How many stories are there like this of people trying to reconcile issues that impact their daily survival--be it with banks, insurance companies, hospitals and other social institutions? And how did we get here?
Somehow, we need to gather together from the bottom up and rebuild models of commerce so that transactions are more grounded, and the complexities of overcompartmentalization and reliance on technology to the point that humans are unable to solve seemingly simple problems can be eliminated.
On the upside, it is much harder to do the same thing over and over again, at all, never mind expect different results. Following a pathway is likely to lead to a random, chaotic or circular trajectory that could probably not be repeated, because different characters will pick up the phone or e-mail as jobs turn over or are handled by multiple people, all sharing the same function.
I will see this through til my parents get their check reissued and successfully deposited into their checking account. But how many more times will this kind of craziness or worse knock at the door?
©2010 Linda Marks
I still write checks to pay my bills. I have log books to record my business transactions, which I joyfully tally at the ends of quarters and years to provide data to my accountant. I cook healthy homemade meals from scratch each day, using pans and even use a food processor to make pesto that is more than 20 years old.
I do have a Blackberry, though I won't text or Twitter. And I have come to find most of my communication taking place via e-mail or Facebook. Even the phone for my therapy practice, a landline I have had for 25 years, rarely rings these days.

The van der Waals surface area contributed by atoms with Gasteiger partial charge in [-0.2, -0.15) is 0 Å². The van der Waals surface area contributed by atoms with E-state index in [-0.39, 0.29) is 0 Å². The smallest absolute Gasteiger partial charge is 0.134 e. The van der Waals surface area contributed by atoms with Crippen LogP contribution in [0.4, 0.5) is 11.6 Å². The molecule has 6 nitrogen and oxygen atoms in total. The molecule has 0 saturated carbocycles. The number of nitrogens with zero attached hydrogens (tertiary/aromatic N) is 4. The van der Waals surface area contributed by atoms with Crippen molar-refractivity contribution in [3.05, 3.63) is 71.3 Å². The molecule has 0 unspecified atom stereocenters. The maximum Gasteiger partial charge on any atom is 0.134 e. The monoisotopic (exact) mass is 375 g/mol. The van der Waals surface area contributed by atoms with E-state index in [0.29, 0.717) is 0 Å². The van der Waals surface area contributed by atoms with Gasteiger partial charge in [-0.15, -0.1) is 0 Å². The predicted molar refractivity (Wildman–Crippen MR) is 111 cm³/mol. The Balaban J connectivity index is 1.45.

On my Facebook page earlier this week, I posted a question about the balance of "real time" contact that face to face meeting or even telephone chatting allows and "virtual" contact courtesy of the many technological options that seem to be the communication superhighways of our times.
The responses were very interesting. One high school friend noted that social networking sites allowed an introvert to be the proverbial fly on the wall, and feel more connected to community than she could or would in a more face to face medium. Another friend celebrated the diversity of communication media now available to us, so we can pick and choose how and when we will communicate. A third friend noted that he often has a hard time fully expressing himself real time, so the solitude and spaciousness of writing his thoughts and feelings on a keyboard allowed him more complete self-expression.
There are elements of connection and communication that our internet tools truly foster and even enhance. Yet, there are other dimensions of being human that just can't be replicated in cyberspace. A loving touch, a hand of reassurance, a comforting hug or even a mutually knowing glance of the eyes cannot be replicated in cyberspace. Human beings and human hearts exchange life energy, and though our words and thoughts are products of this life energy, the actual, physical, multi-dimensional experience of our life energy does not translate viscerally and kinesthetically in cyberspace.
Too, some people learn to abbreviate their thoughts into "text speak" with U for you, R for are and all those clever terms like LOL, so that the art and practice of full self-expression becomes cybercompressed. While, on the upside, one can meet a potential friend or partner in cyberspace, on the downside, relationships can be ended too easily in a keyboard stroke, using the very efficient, but incredibly impersonal medium of the written word. Our EQ somehow seems to diminish as instead of fully working an issue or engaging in "good relationship process," we gather and dispose of one another emotionally quickly and sometimes thoughtlessly as well as heartlessly.
I think we need to be sure to balance an investment in emotional literacy and touch literacy with an investment in technological literacy. If we forget the "real time" experience, life becomes too virtual!